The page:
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Andrew v. Hamilton County Public Hospital

United States District Court, N.D. Iowa, Central Division

August 30, 2018

MARK H. ANDREW, M.D., Plaintiff,
v.
HAMILTON COUNTY PUBLIC HOSPITAL, d/b/a VAN DIEST MEDICAL CENTER, and LORI RATHBUN, Defendants.

          OPINION AND ORDER REGARDING DEFENDANTS' MOTION FOR PARTIAL SUMMARY JUDGMENT

          MARK W. BENNETT U.S. DISTRICT COURT JUDGE.

         TABLE OF CONTENTS

         I. INTRODUCTION ........................................................................... 2

         A. Factual Background ............................................................... 2

         1. The parties ................................................................... 2

         2. Dr. Andrew's employment agreement and amendments ............ 3

         3. Dr. Andrew's employment ................................................ 5

         4. Concerns and investigations .............................................. 7

         5. The termination and aftermath ........................................ 12

         B. Procedural Background ......................................................... 14

         II. LEGAL ANALYSIS ...................................................................... 16

         A. Summary Judgment Standards ................................................. 16

         B. The Age Discrimination Claims ................................................ 17

         1. Arguments of the parties ................................................ 18

         2. Analysis .................................................................... 21

         a. Applicable standards ............................................ 21

         b. Application of the standards ................................... 23

         C. Retention Of Jurisdiction ....................................................... 28

         III. CONCLUSION ............................................................................ 31

         A general surgeon who was employed by a rural county hospital brought this lawsuit against the hospital and its chief executive officer asserting that his termination, allegedly arising from concerns about his prescribing practices and patient care issues, was in breach of contract, a breach of fiduciary duty, and a violation of state and federal age discrimination laws, and that reports of his allegedly improper prescribing practices to the state board of medicine and the National Practitioner Data Bank were defamatory and libelous per se. The defendants have moved for summary judgment on parts of the surgeon's claim of breach of contract and on his other claims in their entirety. I must decide if the surgeon has generated genuine issues of material fact on the challenged claims.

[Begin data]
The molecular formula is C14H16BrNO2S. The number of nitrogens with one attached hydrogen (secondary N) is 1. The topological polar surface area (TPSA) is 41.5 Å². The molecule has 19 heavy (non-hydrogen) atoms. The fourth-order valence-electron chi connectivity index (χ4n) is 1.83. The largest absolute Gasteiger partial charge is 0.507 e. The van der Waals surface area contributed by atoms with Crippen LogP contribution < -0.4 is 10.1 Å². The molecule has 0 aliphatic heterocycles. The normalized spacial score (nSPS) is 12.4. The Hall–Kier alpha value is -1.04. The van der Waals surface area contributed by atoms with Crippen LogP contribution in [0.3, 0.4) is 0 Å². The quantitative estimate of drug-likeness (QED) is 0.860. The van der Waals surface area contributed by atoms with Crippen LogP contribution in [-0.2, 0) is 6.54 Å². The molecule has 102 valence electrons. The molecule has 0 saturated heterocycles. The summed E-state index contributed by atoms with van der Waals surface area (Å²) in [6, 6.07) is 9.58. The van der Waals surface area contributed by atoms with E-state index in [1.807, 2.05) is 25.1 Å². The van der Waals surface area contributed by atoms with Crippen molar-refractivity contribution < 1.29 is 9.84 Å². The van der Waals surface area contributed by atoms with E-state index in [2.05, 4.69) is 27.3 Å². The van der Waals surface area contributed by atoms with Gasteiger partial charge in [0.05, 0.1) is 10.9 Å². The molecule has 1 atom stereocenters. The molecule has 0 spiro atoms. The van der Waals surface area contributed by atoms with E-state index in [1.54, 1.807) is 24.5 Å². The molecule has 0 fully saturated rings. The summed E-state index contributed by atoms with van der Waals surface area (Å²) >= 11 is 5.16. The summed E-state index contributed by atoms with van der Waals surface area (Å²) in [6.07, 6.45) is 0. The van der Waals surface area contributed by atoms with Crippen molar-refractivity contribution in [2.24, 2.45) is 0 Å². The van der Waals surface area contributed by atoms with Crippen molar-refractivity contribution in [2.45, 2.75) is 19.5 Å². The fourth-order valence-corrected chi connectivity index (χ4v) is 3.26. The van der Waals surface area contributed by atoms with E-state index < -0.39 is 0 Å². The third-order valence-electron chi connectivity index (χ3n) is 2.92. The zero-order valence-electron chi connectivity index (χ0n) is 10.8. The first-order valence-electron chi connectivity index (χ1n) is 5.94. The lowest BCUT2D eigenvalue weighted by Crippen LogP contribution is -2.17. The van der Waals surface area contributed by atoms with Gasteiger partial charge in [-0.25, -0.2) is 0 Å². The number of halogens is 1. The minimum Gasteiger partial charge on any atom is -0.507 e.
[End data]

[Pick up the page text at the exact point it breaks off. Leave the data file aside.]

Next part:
I. INTRODUCTION

         A. Factual Background

         This statement of the factual background does not necessarily set out all the parties' factual allegations in support of and resistance to the defendants' Motion For Partial Summary Judgment. Rather, it focuses on the key facts to put in context the parties' disputes. Unless otherwise indicated, the following facts are undisputed, at least for purposes of summary judgment.

         1. The parties

         Plaintiff Dr. Mark Andrew was employed as a general surgeon by defendant Hamilton County Public Hospital, doing business as Van Diest Medical Center (VDMC), in Webster City, Iowa, from 2008 until he was terminated on December 15, 2016. For much of Dr. Andrew's employment with VDMC, he also served on the hospital's medical executive committee.

         Defendant Lori Rathbun was the Chief Executive Officer (CEO) of VDMC from January 2014 through June 2017, when she resigned for health reasons. As CEO, Ms. Rathbun's duties included managing VDMC, hiring physicians, promoting patient safety and quality of care, negotiating employment contracts, and terminating VDMC employees. Although she was not a physician, Ms. Rathbun frequently made decisions that involved medical issues. She relied on advice from the President of VDMC's Medical Executive Committee, VDMC's Chief Nursing Officer, and her medical staff consultant, who were Dr. Nicole Ehn, Lisa Ridge, and Dr. Scott Altman, respectively, at the pertinent time. Ms. Rathbun passed away on February 21, 2018. Lisa Ridge, who had been VDMC's Chief Nursing Officer, is now the CEO of VDMC.